Some Blacks Feel Targeted After Firebombing at L.A. Development

Hector Becerra and Richard Winton, Los Angeles Times, May 16, 2014

For the last few years, many residents of the Ramona Gardens housing project took pride in a remarkable turnaround.

The Boyle Heights development, once controlled by a Latino gang, had seen crime drop dramatically. African American families were beginning to move back into the rows of garden apartments–more than 20 years after the firebombing of two black families prompted most African Americans to flee.

Then on Monday night, someone threw flaming Molotov cocktails at four apartments in the development. It had all the hallmarks of the racial attacks of previous years.

Three of the four apartments targeted just after midnight were occupied by black families. The other was occupied by a Latino family. Police have no suspects and have been careful to say the motive remains unclear. No one was hurt in the attack.

But several law enforcement sources familiar with the investigation said officials believe the attack was racially motivated.

The apartment of the Latino family was tucked amid the others. The sources spoke on the condition of anonymity because they were not authorized to speak.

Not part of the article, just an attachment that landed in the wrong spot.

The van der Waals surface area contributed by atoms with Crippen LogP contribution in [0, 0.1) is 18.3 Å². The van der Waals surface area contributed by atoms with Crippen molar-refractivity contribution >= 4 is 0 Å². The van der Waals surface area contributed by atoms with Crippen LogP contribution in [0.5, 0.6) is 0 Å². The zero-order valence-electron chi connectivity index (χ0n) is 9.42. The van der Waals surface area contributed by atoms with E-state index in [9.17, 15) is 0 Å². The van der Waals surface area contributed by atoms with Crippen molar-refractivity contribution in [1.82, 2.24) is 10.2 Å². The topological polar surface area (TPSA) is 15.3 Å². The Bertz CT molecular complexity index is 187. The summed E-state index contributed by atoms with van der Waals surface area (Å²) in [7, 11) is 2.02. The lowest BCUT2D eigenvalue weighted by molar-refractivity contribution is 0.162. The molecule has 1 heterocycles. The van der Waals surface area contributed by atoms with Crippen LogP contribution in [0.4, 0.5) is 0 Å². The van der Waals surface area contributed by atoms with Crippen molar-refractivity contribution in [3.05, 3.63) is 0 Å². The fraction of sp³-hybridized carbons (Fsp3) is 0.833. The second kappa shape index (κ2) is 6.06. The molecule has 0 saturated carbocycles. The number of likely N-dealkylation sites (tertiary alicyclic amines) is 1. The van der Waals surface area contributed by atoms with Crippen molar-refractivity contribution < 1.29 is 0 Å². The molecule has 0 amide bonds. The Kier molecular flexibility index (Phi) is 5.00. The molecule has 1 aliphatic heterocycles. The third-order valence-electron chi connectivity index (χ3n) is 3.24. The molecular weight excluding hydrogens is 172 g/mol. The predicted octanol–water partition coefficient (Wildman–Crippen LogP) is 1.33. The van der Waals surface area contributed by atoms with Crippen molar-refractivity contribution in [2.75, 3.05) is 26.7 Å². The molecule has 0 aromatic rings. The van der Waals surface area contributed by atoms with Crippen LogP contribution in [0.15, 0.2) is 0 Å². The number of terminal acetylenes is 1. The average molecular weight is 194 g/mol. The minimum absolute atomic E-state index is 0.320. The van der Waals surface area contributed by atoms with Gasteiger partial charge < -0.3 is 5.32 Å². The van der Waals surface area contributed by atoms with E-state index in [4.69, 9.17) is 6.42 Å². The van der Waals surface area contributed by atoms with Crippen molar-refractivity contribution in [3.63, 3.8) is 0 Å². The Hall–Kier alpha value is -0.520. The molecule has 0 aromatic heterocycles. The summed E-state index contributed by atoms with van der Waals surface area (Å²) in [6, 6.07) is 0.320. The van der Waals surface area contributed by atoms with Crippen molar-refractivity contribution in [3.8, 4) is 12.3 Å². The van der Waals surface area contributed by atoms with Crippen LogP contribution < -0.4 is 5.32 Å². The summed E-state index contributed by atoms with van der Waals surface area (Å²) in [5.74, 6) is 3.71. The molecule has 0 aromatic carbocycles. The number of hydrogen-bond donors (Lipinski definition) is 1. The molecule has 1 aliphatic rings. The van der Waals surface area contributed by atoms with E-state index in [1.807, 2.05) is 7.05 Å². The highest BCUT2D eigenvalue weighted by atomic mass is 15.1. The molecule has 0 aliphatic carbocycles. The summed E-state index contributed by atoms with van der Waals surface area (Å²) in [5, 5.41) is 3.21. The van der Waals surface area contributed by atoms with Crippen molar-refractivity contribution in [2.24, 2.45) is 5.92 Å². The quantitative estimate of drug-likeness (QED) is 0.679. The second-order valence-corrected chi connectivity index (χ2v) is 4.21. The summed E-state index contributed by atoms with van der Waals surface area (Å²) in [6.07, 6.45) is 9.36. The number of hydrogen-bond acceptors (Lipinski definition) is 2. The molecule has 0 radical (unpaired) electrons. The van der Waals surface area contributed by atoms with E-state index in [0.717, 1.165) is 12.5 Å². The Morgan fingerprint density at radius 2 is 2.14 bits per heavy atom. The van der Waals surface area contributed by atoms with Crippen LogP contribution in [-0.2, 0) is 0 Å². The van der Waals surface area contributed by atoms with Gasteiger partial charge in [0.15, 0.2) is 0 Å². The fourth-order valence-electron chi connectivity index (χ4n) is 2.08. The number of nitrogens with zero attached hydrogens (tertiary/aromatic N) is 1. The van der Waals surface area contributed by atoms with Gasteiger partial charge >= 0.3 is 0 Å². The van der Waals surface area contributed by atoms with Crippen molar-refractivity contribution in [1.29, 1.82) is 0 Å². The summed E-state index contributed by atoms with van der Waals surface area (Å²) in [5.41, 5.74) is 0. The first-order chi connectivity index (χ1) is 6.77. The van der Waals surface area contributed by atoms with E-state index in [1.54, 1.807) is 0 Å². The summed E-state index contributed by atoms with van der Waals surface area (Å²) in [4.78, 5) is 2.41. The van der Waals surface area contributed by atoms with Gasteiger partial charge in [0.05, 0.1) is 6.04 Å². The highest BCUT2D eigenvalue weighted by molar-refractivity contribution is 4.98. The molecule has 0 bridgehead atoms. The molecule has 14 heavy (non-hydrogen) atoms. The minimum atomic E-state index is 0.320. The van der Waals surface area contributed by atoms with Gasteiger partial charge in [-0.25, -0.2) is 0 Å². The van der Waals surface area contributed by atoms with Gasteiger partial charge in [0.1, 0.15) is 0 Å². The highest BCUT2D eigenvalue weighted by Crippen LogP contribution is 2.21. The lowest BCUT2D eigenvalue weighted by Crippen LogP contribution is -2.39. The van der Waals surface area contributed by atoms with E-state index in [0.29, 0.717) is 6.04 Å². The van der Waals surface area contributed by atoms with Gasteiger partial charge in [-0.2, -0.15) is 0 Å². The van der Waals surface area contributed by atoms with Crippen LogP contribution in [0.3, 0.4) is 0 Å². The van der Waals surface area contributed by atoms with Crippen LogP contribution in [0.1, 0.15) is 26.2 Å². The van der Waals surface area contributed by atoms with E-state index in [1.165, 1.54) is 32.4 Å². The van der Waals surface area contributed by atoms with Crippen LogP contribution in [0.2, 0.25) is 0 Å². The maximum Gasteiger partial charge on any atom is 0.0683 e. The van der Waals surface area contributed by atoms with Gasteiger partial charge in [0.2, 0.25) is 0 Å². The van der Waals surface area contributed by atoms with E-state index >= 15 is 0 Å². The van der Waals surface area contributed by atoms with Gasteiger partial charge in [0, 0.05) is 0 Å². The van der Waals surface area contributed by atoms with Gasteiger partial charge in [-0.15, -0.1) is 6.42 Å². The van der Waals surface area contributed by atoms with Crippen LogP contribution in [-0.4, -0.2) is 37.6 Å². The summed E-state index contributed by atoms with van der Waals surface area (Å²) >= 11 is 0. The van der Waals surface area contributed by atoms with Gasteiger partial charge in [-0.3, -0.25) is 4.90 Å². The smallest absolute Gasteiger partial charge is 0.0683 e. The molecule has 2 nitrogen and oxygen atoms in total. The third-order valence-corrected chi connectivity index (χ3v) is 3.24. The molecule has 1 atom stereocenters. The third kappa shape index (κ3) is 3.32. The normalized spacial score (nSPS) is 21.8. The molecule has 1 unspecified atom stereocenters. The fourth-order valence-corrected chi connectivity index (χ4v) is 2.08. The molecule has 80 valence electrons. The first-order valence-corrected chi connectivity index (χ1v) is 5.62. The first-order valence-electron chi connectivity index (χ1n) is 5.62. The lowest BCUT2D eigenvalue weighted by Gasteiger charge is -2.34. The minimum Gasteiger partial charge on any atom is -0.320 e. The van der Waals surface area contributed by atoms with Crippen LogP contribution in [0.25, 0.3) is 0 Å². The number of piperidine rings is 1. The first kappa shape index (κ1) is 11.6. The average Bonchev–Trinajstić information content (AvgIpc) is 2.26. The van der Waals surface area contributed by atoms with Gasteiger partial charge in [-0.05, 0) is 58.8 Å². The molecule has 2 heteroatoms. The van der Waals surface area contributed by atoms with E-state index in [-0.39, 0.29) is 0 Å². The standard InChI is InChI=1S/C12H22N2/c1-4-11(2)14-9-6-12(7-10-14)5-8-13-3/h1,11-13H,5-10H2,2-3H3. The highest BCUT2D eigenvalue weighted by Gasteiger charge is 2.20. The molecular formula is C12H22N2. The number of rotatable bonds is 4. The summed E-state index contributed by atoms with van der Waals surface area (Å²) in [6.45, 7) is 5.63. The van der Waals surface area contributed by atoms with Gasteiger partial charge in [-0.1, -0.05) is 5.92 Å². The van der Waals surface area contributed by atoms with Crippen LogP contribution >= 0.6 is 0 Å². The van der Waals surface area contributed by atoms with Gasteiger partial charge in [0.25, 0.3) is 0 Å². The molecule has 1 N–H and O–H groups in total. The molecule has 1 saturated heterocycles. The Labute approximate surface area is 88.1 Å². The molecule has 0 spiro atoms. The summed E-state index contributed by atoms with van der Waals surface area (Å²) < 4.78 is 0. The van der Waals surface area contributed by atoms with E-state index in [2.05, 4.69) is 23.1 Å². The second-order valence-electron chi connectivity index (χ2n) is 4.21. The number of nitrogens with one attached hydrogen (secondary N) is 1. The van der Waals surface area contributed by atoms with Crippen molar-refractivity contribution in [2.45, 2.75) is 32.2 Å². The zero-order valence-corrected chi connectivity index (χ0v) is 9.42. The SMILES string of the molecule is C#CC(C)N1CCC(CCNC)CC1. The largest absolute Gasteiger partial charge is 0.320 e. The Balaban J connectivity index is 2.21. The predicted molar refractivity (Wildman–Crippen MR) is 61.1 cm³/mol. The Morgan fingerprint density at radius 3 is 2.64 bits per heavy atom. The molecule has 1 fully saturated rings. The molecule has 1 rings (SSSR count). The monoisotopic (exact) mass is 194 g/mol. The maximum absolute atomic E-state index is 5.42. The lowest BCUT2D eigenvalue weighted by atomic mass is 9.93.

Either way, the damage has already been done. Some black families immediately put in for emergency transfers to other housing developments, police say.

A few didn’t wait for transfers and simply left. Others are debating what to do.


There are 23 black families living in Ramona Gardens. That number is an increase over last year, when at one point 16 black families lived there. The complex has about 1,791 residents.

The violence was a particular blow to a group of residents–including former gang members–who had been working to ease racial tensions and make blacks feel welcome. Even after the firebombing this week, it’s not unusual for black and Latino residents, especially children, to mingle and talk.

In 1992, two black families were firebombed, sending adults and children fleeing into the street. Soon other black families left, leaving Ramona Gardens with virtually no blacks for almost 20 years.

That began to change in recent years. The LAPD, residents, gang intervention workers and others collaborated to keep them safe. Even some people connected to the Big Hazard gang, which has long claimed the area but whose presence has diminished, pitched in–usually behind the scenes.

At a meeting in Ramona Gardens’ gym Wednesday evening, LAPD Capt. Martin Baeza told a mixed gathering of about 100 residents that police were increasing patrols.

“We’re looking to restore a sense of community,” he said in English and Spanish.

Baeza said the LAPD’s Major Crimes unit along with arson investigators from the city’s Fire Department were investigating the attacks but don’t know for sure that race was the motive.

“There have been racial tensions in the past, but there have not been any racial issues recently,” he said.



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